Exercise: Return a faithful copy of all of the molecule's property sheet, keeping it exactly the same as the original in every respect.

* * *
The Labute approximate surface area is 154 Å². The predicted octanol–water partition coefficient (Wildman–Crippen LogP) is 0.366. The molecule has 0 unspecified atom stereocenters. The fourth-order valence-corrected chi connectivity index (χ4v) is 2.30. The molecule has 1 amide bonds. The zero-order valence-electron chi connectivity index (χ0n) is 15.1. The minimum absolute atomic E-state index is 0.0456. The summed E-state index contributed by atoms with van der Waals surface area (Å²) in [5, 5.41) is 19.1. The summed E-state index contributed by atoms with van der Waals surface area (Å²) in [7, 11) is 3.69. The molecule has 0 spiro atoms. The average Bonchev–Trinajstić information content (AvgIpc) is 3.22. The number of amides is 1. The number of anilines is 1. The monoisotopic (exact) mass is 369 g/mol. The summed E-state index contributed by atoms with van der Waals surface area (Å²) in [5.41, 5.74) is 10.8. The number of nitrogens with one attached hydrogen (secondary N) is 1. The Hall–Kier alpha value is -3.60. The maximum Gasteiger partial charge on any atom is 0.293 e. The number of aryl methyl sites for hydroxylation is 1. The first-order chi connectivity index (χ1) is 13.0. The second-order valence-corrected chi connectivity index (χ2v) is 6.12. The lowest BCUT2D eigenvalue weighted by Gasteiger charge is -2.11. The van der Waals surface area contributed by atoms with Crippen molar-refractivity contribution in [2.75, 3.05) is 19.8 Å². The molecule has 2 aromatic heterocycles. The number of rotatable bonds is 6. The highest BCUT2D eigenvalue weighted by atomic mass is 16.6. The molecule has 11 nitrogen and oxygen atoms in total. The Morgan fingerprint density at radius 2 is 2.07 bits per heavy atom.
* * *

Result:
The Labute approximate surface area is 154 Å². The predicted octanol–water partition coefficient (Wildman–Crippen LogP) is 0.366. The molecule has 0 unspecified atom stereocenters. The fourth-order valence-corrected chi connectivity index (χ4v) is 2.30. The molecule has 1 amide bonds. The zero-order valence-electron chi connectivity index (χ0n) is 15.1. The minimum absolute atomic E-state index is 0.0456. The summed E-state index contributed by atoms with van der Waals surface area (Å²) in [5, 5.41) is 19.1. The summed E-state index contributed by atoms with van der Waals surface area (Å²) in [7, 11) is 3.69. The molecule has 0 spiro atoms. The average Bonchev–Trinajstić information content (AvgIpc) is 3.22. The number of amides is 1. The number of anilines is 1. The monoisotopic (exact) mass is 369 g/mol. The summed E-state index contributed by atoms with van der Waals surface area (Å²) in [5.41, 5.74) is 10.8. The number of nitrogens with one attached hydrogen (secondary N) is 1. The Hall–Kier alpha value is -3.60. The maximum Gasteiger partial charge on any atom is 0.293 e. The number of aryl methyl sites for hydroxylation is 1. The first-order chi connectivity index (χ1) is 13.0. The second-order valence-corrected chi connectivity index (χ2v) is 6.12. The lowest BCUT2D eigenvalue weighted by Gasteiger charge is -2.11. The van der Waals surface area contributed by atoms with Crippen molar-refractivity contribution in [2.75, 3.05) is 19.8 Å². The molecule has 2 aromatic heterocycles. The number of rotatable bonds is 6. The highest BCUT2D eigenvalue weighted by atomic mass is 16.6. The molecule has 11 nitrogen and oxygen atoms in total. The Morgan fingerprint density at radius 2 is 2.07 bits per heavy atom.